I was watching some news program online and there was an ad for Hyundai:
I had seen it many time before and I had come to the conclusion that the voice on it couldn’t be Jeff Bridges; it had to be some anonymous voice actor doing Jeff Bridges. How wrong I was.
I found a list of more than ten stars who were hocking for different car companies. It included people who I tend to think of as serious artists: Richard Dreyfus and Robert Downey Jr. What were they doing? Was this just about money? That’s the only conclusion I can come up with, even though these people are already very wealthy.
This act calls all their work into question. I understand that fans always hate it when artists do commercials. Oingo Boingo fans hated it when the band did a Bud commercial:
But they weren’t rich guys piling extra cash into their already bulging bank accounts. Many band members were worse than broke. They were selling themselves so they could continue to be artists. The same can be said about Orson Welles’ infamous Paul Masson commercials, which are still wonderful despite themselves (That voice!):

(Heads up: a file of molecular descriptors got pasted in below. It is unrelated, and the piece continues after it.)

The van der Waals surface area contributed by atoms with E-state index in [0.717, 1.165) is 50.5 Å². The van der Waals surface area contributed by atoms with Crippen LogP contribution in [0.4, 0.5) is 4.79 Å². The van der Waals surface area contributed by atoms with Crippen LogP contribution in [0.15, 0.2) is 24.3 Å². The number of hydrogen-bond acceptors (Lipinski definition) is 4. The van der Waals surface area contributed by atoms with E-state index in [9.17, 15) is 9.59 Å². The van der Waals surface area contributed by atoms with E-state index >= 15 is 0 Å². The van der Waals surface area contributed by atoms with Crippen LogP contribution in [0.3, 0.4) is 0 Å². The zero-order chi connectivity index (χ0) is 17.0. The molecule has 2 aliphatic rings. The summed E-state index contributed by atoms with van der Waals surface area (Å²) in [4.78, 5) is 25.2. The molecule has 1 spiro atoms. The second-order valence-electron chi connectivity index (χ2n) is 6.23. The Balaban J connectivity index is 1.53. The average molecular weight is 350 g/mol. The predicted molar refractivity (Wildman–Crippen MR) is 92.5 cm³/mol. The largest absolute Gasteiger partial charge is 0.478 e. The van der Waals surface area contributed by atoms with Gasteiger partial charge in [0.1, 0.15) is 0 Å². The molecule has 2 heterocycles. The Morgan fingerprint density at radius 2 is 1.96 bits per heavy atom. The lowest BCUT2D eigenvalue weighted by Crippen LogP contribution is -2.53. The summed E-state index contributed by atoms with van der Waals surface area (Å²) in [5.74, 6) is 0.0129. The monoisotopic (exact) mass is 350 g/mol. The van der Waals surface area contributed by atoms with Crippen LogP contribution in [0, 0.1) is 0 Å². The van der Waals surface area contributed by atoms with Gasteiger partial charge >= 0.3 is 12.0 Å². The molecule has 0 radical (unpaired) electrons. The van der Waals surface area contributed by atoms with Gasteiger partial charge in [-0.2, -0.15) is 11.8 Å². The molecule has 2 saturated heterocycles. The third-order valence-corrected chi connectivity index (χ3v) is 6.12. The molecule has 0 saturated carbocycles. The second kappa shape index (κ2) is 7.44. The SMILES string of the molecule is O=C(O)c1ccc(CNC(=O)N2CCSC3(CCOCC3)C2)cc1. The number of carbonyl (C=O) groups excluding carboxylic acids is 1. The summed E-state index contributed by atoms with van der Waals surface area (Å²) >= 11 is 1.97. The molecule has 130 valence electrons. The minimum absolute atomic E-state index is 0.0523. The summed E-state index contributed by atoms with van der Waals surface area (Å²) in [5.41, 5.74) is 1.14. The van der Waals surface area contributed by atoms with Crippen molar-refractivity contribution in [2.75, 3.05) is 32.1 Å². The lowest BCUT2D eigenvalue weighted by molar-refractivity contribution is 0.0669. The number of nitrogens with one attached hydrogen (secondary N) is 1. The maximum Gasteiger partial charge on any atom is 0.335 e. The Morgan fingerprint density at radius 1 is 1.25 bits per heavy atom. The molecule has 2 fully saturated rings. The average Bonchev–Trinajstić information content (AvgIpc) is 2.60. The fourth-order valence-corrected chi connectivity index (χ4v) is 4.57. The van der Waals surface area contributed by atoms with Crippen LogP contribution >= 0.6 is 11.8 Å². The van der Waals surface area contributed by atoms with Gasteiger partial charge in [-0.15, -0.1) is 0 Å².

These commercial “sell outs” can be forgiven or even applauded. But Jeff Bridges?
To my mind, no one stands out as the paragon of an artist like Jane Siberry. At this point in her career, she could live well giving expensive concerts and selling her music catalog. Instead, she travels the world giving micro-concerts and giving away her catalog; she provides all of her albums, except the last two, in MP3 format for free on her website [See no longer does. -FM]. Here she is doing the charming “Marry Me”:
I don’t know Siberry, but I assume that she has made enough money to support the kind of life she has always wanted: an artist’s life. But what are we to make of Richard Dreyfus and Robert Downey Jr. and Jeff Bridges? If they ever were artists, they have gotten extremely off course.
 It doesn’t hurt that the commercial is rather good and very Oingo Boingo.
 I can’t help it. Jane Siberry created a song that more than any other piece of art captures what it is like to be dumped. The video, although not worse than other videos of that time, is no better. But the song! The song!
 What does it take to become a star? If we are to believe William Goldman, it requires a singular focus on becoming a star. It may involve creating art, but that is not the point. So I probably should not be surprised.